One of the beauties of today's digital publishing is the fact you can correct any punctuation or spelling mistakes you find after you've launched your post, blog entry, short story, or novel.
But remember the age old saying, you only have one chance to make a good impression? Yeah, naughty, naughty. You shouldn't have had any mistakes in the document you are publishing. This is why using a good editor and have peers review your work is so important.
The attitude of "I don't need no stinking editor" is widely prevalent in today's fast-paced, information-driven society. If you've read my post, When Your Beta Reader Bails, you'll remember the adage about first impressions.
One major reason a beta reader will bail on your manuscript is if it's loaded with bad grammar and misspellings. But they will also stop reading your manuscript if you never get to the story. I've seen some of the most beautifully written prose in a manuscript that was so damn boring I couldn't keep my eyes open reading it. I've started a few manuscripts where I kept asking so many questions because nothing made sense. These issues can be easily fixed with some good editing.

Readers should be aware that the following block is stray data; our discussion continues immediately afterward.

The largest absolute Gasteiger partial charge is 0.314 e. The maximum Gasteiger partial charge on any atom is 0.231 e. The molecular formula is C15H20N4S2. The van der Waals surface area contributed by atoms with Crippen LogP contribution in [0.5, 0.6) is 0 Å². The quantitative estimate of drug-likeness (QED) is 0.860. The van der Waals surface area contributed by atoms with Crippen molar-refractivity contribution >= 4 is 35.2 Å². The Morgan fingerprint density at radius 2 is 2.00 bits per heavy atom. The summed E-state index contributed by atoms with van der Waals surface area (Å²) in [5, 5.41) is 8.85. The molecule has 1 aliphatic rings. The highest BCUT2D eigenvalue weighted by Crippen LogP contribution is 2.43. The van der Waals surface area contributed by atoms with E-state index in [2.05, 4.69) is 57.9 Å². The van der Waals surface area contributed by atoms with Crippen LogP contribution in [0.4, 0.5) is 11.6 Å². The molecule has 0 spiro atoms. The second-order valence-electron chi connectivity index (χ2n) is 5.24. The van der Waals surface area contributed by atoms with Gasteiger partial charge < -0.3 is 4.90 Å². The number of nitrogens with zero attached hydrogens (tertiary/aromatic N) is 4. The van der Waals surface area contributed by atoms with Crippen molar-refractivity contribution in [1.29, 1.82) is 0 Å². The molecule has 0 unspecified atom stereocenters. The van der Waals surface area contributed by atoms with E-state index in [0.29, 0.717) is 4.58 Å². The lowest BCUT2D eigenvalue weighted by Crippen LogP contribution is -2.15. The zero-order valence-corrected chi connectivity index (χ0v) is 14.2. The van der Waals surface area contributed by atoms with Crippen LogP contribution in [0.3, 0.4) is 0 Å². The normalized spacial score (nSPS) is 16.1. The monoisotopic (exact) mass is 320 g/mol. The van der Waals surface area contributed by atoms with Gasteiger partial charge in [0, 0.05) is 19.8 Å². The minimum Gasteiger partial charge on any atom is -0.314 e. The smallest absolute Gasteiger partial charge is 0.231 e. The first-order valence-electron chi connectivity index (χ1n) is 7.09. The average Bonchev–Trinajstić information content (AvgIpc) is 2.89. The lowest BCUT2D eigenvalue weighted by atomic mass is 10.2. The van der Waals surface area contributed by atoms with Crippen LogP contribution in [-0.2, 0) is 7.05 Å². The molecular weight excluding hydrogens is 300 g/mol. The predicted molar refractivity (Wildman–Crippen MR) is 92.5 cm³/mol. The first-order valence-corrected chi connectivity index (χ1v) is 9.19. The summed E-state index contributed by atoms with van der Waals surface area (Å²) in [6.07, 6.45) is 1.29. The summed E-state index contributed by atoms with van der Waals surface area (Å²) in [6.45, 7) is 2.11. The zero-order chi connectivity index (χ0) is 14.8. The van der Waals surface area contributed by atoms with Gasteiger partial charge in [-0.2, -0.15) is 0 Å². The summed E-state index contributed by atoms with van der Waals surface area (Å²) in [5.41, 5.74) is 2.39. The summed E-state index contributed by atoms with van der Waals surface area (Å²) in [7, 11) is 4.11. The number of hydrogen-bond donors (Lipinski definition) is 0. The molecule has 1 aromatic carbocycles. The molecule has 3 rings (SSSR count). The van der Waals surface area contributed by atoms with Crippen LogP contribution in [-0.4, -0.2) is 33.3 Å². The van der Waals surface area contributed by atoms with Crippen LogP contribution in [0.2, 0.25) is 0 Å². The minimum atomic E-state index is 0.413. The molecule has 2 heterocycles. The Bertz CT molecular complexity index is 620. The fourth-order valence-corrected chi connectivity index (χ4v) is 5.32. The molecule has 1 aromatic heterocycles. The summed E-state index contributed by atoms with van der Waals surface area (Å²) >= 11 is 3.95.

Now, I'm not talking about one quickie little pass through your story looking for commas. I'm talking about a good, stiff, hard-core edit. Depending on the shape your book is in, this process could take three, four, or five passes to get it to a final draft. And please dear heavens, spend the money on a good editor. Don't just have your sister read it—unless of course, she's a professional editor.
The internet is full of quotes, even one from Hemingway, reminding us everyone writes bad first drafts. It's the editing process that gets your bad first draft corralled into a great manuscript ready to be queried or published. First through a lot of tedious self-editing, and then with the help of a professional editor. Do not forgo the professional editor phase, unless your goal is to never get published, or get loads of one and two-star reviews on your self-published book.
I'll end this little editing rant with a great quote from a well-known editor.
“When reading a book, one hopes it doesn’t turn into a painful process. Predictable is bad enough. Laborious is acceptable if the labor produces fruit. But with painfully bad writing, all one can do is grab a hatchet, slice off its head, and bury it.” ― Chila Woychik